In most Asian cultures it is common practice to remove your shoes before entering a home. This is because it is well understood that low level energies tend to sink to ground level, and some of these inevitably get stuck to our shoes as we walk around.
Their thinking is: Why on earth would we want to trample a whole mish-mash of physical grime and unwholesome energies through our home when we can simply remove our shoes at the door and leave the dirt and energies outside where they belong? Shoes do no harm there. The problems only start if you bring them inside.
Somehow this innate wisdom about shoes has not passed from East to West. The fashion for light coloured carpets means that some western households do have a shoes-off policy when entering the home these days, but this is more to avoid marking the carpets than because of any energetic awareness.
Of course, leaving your shoes outside your front door is not the most sensible option anywhere in the world. They tend to get stolen, rained on, heat-baked, chewed by dogs, or worse.
So is there a better solution?
My personal favourite is to have a shoe cupboard somewhere just inside the main entrance so you can take your shoes off as soon as you enter and store them hidden from view. Why hidden from view? Because arriving home to see a jumble of shoes on the floor or on an open rack does not uplift your spirits or create the most welcoming sight for you or your guests.
As any feng shui consultant will tell you, when it comes to entrances, first impressions count, and your main entrance is one of the key areas of your home to get right. Whatever your senses are greeted with when you first enter sets the tone for everything that happens there, and shoe clutter does not create the best visual, olfactory, or energetic effect to benefit you or anyone you live with.
However, in many homes there’s simply no space to have a shoe cupboard close to the main entrance. So what can you do about that?
The next best solution is to take your shoes off when you enter and carry them to where your shoe cupboard is, which can be just about anywhere except your meditation room (if you have one) or your bedroom.
Shoes in the bedroom
‘Oh no!’ some of you reading this may be saying at this point. ‘I always keep my shoes in my bedroom. There’s nowhere else to put them.’
This would not happen in most Asian countries, but it’s all too common in the West. There may be little you can do about this in your current home, but if ever you move you can certainly put having a shoe cupboard near the front door firmly on your wish list. In the meantime, here are some tips to help mitigate the effects of storing shoes in the bedroom:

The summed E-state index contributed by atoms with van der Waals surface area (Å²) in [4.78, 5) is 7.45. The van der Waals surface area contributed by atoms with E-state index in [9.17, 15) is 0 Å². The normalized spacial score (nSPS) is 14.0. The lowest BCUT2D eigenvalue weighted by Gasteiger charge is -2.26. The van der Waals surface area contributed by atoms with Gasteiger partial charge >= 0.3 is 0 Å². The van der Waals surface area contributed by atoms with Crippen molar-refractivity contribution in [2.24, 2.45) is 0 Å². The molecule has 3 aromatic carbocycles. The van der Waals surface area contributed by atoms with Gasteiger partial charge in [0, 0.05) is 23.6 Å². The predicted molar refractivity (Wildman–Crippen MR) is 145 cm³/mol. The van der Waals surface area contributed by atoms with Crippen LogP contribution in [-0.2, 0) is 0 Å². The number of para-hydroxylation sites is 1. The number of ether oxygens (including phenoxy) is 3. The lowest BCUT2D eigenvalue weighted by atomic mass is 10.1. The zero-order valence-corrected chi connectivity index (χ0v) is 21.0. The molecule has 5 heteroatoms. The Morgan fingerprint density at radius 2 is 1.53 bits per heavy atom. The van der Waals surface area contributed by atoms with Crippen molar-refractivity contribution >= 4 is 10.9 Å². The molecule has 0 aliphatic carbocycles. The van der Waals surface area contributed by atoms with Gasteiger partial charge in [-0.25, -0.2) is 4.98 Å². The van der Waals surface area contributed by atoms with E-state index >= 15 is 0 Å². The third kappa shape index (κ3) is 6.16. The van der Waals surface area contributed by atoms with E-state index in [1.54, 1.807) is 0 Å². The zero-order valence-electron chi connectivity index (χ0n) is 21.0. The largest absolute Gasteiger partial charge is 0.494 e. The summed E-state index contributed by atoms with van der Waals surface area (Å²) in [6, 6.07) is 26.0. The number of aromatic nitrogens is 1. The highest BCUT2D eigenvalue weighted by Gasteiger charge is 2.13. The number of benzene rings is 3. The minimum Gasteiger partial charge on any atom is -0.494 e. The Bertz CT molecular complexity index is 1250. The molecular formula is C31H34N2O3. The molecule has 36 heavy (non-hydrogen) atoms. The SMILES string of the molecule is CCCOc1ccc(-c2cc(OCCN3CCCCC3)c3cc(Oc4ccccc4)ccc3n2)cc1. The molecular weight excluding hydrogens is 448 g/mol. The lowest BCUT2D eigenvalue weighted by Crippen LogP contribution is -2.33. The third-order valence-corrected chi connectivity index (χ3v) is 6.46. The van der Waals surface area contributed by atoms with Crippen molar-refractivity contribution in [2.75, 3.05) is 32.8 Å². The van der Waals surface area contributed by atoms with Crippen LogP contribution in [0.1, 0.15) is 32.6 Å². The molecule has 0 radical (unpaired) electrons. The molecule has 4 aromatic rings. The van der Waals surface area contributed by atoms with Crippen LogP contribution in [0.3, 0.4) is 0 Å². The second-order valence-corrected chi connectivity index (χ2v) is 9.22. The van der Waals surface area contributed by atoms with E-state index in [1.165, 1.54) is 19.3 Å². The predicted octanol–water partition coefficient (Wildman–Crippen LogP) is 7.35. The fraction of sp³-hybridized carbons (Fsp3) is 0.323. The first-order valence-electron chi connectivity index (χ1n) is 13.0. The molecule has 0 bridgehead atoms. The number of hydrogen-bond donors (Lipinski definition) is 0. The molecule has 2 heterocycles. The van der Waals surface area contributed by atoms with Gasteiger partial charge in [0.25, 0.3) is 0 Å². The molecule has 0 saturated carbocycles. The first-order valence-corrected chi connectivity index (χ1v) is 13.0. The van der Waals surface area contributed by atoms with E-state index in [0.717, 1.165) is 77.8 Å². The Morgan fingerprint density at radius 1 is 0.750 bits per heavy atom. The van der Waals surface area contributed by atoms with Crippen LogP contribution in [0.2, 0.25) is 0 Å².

- Take your shoes off as soon as you enter your home and carry them to where you store them
- Wipe them clean before putting them away
- Keep them inside a closed closet rather than out in the open
- Store them separately to your clothing, if possible
- Don’t keep them under your bed or close to the head of your bed
- Create an organized storage system rather than throwing them into a heap
- Have regular clear-outs to get rid of any shoes you never wear
Cleaning up your home
If you’ve always worn shoes inside your home, there will be a gunky layer of energy at floor level that probably feels normal to you, and it won’t make a heck of a lot of difference if you stop wearing shoes now or not. But if you make a fresh start by cleaning your carpets and washing your floors, and especially if you space clear your home too, then a no-shoe rule will make a difference that is tangible. You’ll wonder why you never thought of it before.
Interestingly, while writing this article, a telephone engineer turned up here in the UK to repair our line, and all I had to do was look at his shoes and he instantly got the message and took them off. I thought perhaps this might mean this behaviour has become more commonplace than I thought, but it turned out to be a simple case of cream carpet syndrome that had conditioned his response. Ah well, every bit helps.
How often do you change your bed sheets?
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Copyright © Karen Kingston, 2014